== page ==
Expecting that policies coupled with incomplete automated enforcement will sufficiently mitigate the insider risk is a dangerous gamble. However, we can support IT with tools which make their job easier.

Today, one of the primary tools for enforcing policies related to least privilege and separation of duties is identity governance. It maps out who has access to what, identifies whether that access is within policy, and enforces that policy through automated deprovisioning of accounts.

People are still the problem

The key element of identity governance is the access certification process. On a regular basis (usually every 6-12 months), business managers are required to acknowledge whether their staff have an appropriate level of access to applications.

This is a helpful detective control for access privileges that have outlived their necessity. While this exercise is performed to meet a compliance need rather than an information security need, enforcing the principle of least privilege is an accepted mechanism for improving security posture.

Unfortunately, this approach relies heavily on those business managers taking the time to meticulously go through each certification, an unlikely expectation given today’s fast pace of business.

So we are back to people being the weak link, because business managers have better things to do than check yes or no for each of their employees against each of their access privileges.

They will rubber-stamp the certifications to meet the compliance requirement of reviewing access on a regular basis – but this does nothing to strengthen defences.

“Driverless” identity governance: the silver bullet?

The reality is that fully automated certifications replacing manual certifications any time soon is as unlikely as a driverless car imminently cruising the streets with no steering wheel.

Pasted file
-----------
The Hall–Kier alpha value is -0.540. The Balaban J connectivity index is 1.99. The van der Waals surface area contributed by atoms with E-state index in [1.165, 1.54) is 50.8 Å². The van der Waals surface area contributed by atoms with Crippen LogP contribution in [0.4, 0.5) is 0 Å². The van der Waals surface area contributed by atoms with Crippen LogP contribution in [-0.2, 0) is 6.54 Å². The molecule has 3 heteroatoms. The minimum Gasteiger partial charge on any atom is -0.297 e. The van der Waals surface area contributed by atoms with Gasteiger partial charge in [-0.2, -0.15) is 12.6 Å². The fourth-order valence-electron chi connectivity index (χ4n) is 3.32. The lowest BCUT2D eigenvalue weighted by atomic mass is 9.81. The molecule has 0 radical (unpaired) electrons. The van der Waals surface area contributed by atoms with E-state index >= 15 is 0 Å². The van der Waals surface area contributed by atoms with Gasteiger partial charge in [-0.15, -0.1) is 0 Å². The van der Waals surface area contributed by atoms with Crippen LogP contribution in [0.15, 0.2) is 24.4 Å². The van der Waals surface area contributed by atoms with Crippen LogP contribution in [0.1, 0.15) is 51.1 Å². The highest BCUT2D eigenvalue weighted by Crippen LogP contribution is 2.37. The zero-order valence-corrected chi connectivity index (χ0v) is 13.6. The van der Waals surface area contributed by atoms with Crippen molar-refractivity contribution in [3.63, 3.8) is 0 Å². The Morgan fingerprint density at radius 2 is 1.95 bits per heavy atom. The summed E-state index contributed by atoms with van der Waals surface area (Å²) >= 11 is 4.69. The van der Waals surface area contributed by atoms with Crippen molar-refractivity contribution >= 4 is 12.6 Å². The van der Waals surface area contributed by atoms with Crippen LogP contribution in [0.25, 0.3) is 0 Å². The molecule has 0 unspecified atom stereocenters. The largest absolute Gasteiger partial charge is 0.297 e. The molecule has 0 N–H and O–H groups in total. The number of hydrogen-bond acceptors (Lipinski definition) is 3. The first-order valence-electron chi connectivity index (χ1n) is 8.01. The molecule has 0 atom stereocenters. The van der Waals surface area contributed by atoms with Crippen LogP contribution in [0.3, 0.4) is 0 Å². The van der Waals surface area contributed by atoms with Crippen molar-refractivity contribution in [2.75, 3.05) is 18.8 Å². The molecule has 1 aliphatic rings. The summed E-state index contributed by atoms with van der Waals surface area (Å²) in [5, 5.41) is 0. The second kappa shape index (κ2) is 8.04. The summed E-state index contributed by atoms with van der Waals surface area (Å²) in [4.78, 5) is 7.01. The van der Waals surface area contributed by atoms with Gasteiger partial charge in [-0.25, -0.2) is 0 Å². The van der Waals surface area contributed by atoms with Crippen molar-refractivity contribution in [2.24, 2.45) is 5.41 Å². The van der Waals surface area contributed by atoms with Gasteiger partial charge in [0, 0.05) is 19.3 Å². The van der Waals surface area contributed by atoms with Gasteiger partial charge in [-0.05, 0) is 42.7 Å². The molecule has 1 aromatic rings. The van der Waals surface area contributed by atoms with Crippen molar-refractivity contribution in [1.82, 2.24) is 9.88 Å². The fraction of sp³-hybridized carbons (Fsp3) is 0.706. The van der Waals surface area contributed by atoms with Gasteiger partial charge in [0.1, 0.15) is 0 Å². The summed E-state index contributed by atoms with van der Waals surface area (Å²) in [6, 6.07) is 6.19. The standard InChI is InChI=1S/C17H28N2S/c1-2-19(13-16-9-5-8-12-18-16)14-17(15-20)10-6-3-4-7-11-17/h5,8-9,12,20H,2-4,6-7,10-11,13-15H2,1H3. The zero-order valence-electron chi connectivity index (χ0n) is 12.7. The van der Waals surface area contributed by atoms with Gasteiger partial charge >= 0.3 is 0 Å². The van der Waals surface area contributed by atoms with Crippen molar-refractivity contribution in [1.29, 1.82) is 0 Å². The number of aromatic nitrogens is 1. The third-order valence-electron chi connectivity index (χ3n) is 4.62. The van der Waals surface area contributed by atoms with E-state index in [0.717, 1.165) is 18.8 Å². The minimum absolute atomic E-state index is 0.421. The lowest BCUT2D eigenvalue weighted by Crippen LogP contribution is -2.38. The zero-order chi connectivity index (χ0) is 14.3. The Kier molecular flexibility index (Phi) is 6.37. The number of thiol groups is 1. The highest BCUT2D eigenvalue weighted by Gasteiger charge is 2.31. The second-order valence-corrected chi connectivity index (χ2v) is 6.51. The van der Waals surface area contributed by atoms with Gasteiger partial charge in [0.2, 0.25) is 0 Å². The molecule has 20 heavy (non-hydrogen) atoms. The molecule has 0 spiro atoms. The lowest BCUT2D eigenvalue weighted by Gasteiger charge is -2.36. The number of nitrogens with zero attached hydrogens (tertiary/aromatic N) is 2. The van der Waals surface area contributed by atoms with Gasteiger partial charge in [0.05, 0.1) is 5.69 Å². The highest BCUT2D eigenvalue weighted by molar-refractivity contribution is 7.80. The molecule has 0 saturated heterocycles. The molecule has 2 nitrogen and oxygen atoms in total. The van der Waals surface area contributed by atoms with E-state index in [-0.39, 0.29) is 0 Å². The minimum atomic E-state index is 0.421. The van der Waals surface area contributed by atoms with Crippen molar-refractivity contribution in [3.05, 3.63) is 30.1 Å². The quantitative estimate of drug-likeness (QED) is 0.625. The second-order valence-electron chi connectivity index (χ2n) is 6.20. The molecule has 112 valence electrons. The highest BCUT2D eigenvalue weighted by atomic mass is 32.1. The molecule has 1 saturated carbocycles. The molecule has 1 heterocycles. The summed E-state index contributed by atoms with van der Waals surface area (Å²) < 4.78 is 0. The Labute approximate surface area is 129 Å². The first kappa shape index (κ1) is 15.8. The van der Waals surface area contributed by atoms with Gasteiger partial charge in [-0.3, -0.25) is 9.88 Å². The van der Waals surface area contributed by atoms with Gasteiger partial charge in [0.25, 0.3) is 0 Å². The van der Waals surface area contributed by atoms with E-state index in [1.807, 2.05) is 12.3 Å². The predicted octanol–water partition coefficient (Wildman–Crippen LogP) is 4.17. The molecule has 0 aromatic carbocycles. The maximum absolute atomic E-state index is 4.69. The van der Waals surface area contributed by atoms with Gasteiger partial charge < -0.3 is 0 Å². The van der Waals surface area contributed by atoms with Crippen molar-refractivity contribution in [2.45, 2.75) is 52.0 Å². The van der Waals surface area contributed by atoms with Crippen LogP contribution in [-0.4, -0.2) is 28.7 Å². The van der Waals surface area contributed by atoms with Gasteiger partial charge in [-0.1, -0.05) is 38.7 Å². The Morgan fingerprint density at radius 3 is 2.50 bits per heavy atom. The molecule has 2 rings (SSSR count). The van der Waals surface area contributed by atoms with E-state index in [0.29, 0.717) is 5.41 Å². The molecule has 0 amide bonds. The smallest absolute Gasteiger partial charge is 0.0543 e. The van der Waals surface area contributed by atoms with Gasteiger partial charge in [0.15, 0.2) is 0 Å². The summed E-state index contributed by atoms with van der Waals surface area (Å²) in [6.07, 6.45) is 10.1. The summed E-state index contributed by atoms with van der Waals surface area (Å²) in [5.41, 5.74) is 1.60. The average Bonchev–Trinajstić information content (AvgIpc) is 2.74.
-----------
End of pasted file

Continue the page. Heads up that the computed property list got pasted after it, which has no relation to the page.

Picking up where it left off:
>See also: How to boost employee awareness in the age of the insider threat

However, there are enhancements that can be made to augment certifications with information that will reduce the insider threat.

The future approach needs to take into account two deficiencies and their respective solutions:

1. Business managers have limited bandwidth and attention for certifications

Identity governance must improve prioritisation of access certifications informed by risk.

If a business manager is only asked to do an in-depth analysis of a small number of high-risk entitlements, they are more likely to give the process their full attention.

2. Even perfect certifications cannot account for rogue administrators or privileges that have been stolen by outsiders

The 6-12 month certification mind-set must be changed.

Identity analytics can play a key role here. Monitoring how insiders use their access, and raising an alert if abnormal or high-risk behaviour is found to trigger an ad-hoc certification, can result in better control.

Reviewers can make an informed decision, supported by this information, to ensure certifications are reviewed more efficiently and have a greater impact on the business’ security posture.

>See also: The insider threat: 5 things to do if your employee has gone rogue

Perhaps one day we will all be able to experience the convenience of driverless cars. For the immediate future, automation can be incrementally useful for discrete tasks such as parking.

Similarly, identity governance is a powerful tool to reduce the insider threat, but it needs to mature to the point where it is more responsive and more automated before the enterprise can rely on it completely.


Sourced by David Mount, director of security solutions consulting EMEA, Micro Focus

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Nick Ismail

Nick Ismail is a former editor for Information Age (from 2018 to 2022) before moving on to become Global Head of Brand Journalism at HCLTech. He has a particular interest in smart technologies, AI and...